Dear Me: A letter to my younger self

Debra Hosseini

Written on Kevin’s 21st birthday.

By Debra Muzikar

Dear Younger Me,

It’s 1997. As you sit in the neurologist’s office watching 3-year old Kevin lining up toy trains, the doctor will inform you Kevin’s not interacting like “normal” children. You will hear the “A” word and you will feel sad. You will ask the doctor what to expect for Kevin’s future. The doctor will tell you Kevin will probably need life-long support, he will most likely be in special classes in school, and he may be institutionalized as an adult. You will feel angry with this physician for his cold-hearted delivery of this information. Of course he is wrong you will tell your husband. How can a doctor meet a child for 20-minutes and tell that much about their future? You will feel protective of Kevin and tell your husband we must keep Kevin away from doctors who make such glib prognoses.

Tighten your seatbelt! You’re in for a wild ride. The next 18 years will be filled with high highs and extreme lows. You will quit your job to devote more time to parenting. Don’t worry about money. You will be provided for. You will learn to appreciate small things in life. You who were so impatient and fast will learn to slow down and be patient.

Many helpers will come to your home. Each person will impart a special gift to Kevin – music, art, Frisbee, dogs … Some of these helpers will become lifelong friends. Although Kevin will not develop many friendships in school, he will have many big brothers and sisters.


You will meet other people who will make your life more difficult. You must choose not to see them as enemies but as a sign to move on or change course. Your carefully laid-out plans will not always materialize. That’s okay because life isn’t scripted. The leaps of faith you take will have positive outcomes. You will learn to let go of things, people, places and most importantly pre-conceived ideals. You will learn the roles you play are temporary and not who you really are. You will learn the power of visioning.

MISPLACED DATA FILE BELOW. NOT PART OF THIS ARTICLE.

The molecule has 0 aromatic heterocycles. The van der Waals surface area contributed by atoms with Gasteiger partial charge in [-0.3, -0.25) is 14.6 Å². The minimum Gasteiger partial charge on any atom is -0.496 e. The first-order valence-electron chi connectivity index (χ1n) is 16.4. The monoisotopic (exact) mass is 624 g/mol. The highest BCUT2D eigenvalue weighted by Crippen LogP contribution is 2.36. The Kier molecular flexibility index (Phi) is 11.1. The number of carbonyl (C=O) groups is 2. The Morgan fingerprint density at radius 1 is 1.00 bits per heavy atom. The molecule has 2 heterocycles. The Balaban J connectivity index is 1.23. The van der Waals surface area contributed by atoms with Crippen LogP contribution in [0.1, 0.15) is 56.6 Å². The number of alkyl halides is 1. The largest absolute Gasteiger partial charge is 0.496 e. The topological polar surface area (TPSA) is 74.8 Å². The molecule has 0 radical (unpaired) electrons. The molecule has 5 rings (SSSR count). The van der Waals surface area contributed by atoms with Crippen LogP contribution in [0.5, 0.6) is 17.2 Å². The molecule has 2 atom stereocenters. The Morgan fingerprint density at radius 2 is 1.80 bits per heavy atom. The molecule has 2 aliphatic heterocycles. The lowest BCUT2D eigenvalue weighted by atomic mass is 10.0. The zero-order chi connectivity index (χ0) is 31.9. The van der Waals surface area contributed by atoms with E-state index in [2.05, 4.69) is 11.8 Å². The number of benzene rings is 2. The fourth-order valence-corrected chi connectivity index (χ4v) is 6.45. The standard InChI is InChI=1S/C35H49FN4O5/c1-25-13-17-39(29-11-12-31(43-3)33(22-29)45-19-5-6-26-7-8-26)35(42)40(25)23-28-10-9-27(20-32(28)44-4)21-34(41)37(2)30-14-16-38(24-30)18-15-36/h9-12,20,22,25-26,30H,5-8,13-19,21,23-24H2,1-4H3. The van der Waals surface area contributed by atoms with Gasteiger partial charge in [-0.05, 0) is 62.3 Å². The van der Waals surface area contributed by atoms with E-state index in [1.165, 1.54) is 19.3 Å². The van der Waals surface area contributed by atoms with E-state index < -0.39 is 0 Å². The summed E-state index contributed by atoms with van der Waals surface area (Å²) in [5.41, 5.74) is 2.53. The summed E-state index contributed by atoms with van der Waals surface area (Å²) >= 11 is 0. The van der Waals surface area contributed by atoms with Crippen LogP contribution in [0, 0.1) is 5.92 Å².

Many people will give you advice; you must listen with discernment. You may think it’s important to share your story. It’s more important to protect Kevin from unscrupulous people who will use Kevin’s story for their own agendas. Some people you trusted will betray you. Those you put on pedestals will disappoint you. Those you judge, you will find yourself in their circumstances. Be careful what you share and even more careful what you wish for. No matter how bad your day is, always be grateful.

At some point, you will become deeply saddened when Kevin loses hard-won skills. Your prayers will be answered but not always in the way you think. You will meet many parents who share a similar journey. You will help each other. Kevin will live in many different places. He won’t always live with you, but he will always be safe. You will learn to let go and trust. The two of you will travel many places and meet interesting people. Many of the people are angels in disguise.

Kevin will surprise you. Sometimes he will take many steps backward and you will think he is lost. During these times you will be sad and fear for his future. Trust he will emerge again stronger and more capable than before.

Final words … laugh more…Be kind to yourself.



Debra Muzikar is the co-founder of the Art of Autism project. Kevin is the main inspiration for the project.
The Art of Autism is accepting Dear Me letters and videos from autistic people and parents. Email theartofautism @

1 Comment

  • Yes! related on so many levels. As parents we sacrifice so much, along with the irreplaceable joys and love…When our children don’t follow a typical course, it can be so much harder to chart the “right” path.It’s SO important to laugh when we can. Tho trust…hmm 😉
    Thanks for being a light to so many! I hope to find time to write one of these…

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